Protection of journalists urgent subject in organization's upcoming half-yearly meeting in Punta Cana
MIAMI, Florida (March 23, 2015)—The Inter American Press Association (IAPA) today condemned and called for investigations into the murders of two journalists in El Salvador and Guatemala in recent weeks and announced that discussion on the safety and protection of members of the press in the Americas will be one of the main issues during its Midyear Meeting to be held April 8-11 in the Dominican Republic.
The Salvadorian journalist Nicolás Humberto García, 23, was killed on March 10 in the town of Tacuba, Ahuachapán province in the west of the Central American country. He hosted a program on community radio station Expresa Voces al aire on preventing violence in which the local Community Police participated.
According to local media alleged gangsters intercepted and attacked the young journalist as he was heading to the radio station. Gangsters operating in the area were understood to have threatened him for having refused to join them and for not allowing them to broadcast their messages on the radio. El Salvador press organizations called for the enactment of a protection law to ensure the safety of journalists.
Claudio Paolillo, chairman of the IAPA's Committee on Freedom of the Press and Information, said he "asked the corresponding authorities to make in-depth investigations in order to solve the crime, learn the motives and bring those responsible to justice." The editor of the Montevideo, Uruguay, weekly Búsqueda stressed "the urgency of governments guaranteeing freedom of the press, a matter that embraces a commitment to protect journalists."
In Guatemala the murder occurred of journalist Mario Roberto Salazar Barahona, 32, on March 17. He was the director of radio station Estéreo Azúcar in the town of Asunción Mita, Jutiapa province in the southeast of the country. He had more than 10 years' experience in journalism. In this case it is presumed that he was murdered for reasons that did not have to do with his work.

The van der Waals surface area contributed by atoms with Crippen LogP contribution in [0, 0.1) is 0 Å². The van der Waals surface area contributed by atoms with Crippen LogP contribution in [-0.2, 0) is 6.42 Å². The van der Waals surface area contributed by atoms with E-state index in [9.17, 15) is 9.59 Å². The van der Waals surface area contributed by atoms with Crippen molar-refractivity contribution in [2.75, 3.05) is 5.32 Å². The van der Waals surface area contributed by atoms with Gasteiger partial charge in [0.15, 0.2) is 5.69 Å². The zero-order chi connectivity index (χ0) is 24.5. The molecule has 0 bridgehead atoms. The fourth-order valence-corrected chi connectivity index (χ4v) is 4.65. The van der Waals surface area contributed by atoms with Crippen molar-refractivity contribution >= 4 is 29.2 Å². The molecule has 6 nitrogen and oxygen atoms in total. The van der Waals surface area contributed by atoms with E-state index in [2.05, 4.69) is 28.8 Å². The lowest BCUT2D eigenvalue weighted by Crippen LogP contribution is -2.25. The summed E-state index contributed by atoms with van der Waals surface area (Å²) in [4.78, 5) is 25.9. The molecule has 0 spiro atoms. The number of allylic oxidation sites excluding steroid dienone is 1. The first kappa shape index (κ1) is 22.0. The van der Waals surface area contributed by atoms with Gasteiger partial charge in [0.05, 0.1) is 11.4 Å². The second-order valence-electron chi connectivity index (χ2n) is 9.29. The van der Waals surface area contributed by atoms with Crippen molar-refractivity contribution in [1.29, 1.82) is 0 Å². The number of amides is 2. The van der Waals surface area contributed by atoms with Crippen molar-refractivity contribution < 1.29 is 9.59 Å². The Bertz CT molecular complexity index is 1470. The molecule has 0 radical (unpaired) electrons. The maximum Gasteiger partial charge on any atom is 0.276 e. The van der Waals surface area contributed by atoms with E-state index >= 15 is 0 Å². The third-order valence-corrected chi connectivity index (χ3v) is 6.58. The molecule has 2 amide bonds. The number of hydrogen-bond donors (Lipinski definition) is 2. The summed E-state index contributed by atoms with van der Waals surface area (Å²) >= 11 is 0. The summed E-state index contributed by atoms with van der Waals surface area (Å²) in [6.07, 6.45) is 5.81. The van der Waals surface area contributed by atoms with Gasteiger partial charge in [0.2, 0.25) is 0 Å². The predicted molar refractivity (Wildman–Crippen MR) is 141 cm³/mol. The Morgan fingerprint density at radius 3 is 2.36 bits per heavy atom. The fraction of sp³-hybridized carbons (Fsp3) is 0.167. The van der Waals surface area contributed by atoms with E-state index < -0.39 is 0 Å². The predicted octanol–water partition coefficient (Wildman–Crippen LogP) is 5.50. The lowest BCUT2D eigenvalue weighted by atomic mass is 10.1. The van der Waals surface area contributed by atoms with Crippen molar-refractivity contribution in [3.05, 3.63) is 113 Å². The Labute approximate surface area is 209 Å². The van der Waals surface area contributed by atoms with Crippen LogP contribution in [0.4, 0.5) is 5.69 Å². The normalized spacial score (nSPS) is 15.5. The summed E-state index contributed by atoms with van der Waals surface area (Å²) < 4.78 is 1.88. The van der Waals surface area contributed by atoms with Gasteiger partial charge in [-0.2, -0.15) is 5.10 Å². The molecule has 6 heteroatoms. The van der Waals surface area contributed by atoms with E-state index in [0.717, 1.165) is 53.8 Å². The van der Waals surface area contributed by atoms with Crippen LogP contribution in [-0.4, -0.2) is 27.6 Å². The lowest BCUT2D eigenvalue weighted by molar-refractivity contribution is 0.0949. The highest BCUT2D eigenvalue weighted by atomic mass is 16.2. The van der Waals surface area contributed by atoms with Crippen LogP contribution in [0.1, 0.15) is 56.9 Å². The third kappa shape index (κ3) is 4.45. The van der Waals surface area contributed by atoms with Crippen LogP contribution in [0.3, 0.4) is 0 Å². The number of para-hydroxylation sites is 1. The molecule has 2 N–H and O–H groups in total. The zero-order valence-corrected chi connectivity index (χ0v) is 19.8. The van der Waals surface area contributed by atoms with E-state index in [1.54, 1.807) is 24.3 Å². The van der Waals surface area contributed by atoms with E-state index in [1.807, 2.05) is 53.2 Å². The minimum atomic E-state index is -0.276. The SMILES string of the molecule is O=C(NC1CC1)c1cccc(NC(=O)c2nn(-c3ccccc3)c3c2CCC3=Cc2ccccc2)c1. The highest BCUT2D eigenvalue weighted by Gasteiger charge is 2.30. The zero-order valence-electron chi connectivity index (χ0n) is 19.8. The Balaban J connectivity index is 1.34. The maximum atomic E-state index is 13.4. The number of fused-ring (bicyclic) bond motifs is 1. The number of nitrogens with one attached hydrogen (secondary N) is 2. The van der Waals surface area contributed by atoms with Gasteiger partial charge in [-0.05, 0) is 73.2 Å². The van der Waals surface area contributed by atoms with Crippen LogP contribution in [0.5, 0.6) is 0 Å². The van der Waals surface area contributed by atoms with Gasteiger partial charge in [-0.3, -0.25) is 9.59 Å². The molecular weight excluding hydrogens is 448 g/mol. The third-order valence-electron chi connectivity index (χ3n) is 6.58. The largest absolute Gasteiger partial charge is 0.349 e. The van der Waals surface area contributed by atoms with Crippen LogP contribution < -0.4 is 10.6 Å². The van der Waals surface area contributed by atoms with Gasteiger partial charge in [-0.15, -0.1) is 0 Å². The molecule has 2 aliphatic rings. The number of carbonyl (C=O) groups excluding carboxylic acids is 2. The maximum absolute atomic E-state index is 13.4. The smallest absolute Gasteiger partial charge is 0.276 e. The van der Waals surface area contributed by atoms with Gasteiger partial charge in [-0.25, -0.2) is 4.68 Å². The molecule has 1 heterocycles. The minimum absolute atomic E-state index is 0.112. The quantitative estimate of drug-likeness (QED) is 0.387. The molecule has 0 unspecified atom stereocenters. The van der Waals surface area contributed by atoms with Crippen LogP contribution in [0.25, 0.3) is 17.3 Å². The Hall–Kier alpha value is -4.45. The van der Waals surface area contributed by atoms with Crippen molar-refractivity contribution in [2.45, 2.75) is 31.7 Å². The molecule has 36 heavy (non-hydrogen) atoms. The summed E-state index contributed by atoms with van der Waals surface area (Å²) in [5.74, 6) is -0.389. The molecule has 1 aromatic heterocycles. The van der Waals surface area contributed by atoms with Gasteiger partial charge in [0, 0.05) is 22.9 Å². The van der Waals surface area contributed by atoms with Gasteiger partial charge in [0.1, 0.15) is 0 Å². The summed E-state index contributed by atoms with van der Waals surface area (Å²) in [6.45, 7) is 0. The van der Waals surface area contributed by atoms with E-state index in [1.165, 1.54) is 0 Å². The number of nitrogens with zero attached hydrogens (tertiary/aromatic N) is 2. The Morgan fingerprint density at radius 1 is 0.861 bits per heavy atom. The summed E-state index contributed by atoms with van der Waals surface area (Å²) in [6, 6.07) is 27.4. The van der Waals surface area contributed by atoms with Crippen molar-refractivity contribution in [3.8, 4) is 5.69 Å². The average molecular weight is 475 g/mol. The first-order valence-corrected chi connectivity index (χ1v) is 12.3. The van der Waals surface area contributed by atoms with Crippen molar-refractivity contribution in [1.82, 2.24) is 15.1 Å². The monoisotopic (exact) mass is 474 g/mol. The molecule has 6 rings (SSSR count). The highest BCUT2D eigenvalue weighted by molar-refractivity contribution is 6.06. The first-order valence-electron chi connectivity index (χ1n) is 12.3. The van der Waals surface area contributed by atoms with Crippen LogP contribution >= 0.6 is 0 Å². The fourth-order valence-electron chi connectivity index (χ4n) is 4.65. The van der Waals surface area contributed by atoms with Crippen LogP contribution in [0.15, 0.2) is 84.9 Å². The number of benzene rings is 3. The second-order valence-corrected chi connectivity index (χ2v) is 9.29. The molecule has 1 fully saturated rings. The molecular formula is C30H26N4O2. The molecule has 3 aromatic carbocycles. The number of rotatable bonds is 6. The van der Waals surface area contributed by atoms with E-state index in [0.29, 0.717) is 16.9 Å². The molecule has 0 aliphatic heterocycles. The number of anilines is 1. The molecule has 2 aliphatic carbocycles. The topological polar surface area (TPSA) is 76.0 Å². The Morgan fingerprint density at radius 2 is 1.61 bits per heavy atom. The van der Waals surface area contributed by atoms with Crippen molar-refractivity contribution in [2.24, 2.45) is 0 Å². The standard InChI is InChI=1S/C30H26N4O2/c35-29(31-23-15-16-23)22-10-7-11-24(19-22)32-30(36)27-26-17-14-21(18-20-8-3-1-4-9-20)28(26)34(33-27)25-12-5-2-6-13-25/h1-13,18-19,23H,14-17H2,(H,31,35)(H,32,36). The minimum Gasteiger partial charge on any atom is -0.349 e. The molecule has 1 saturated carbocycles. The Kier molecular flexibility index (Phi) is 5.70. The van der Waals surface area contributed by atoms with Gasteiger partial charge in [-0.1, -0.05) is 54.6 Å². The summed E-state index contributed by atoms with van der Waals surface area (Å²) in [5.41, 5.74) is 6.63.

Two men riding a motorcycle shot at Salazar who at the time was in his vehicle making a purchase at a rural roadside. Local press associations warned of an increase of attacks on journalists, "the most serious occurring in the provinces," in a climate of lack of safety in the country, and they criticized the fact that after two years since its announcement by the government a program for the protection of journalists had failed to be put in place.
Paolillo said that issues of lack of safety in the work of the press in many countries in the Americas ravaged by crime, drug trafficking and the abuse of power by authoritarian governments will be reviewed in-depth in Punta Cana, Dominican Republic, during the organization's half-yearly meeting, which will be taking a country-by-country look at the main violations of press freedom.
The IAPA is a not-for-profit organization dedicated to the defense and promotion of freedom of the press and of expression in the Americas. It is made up of more than 1,300 print publications from throughout the Western Hemisphere and is based in Miami, Florida. For more information please go to http://www.sipiapa.org.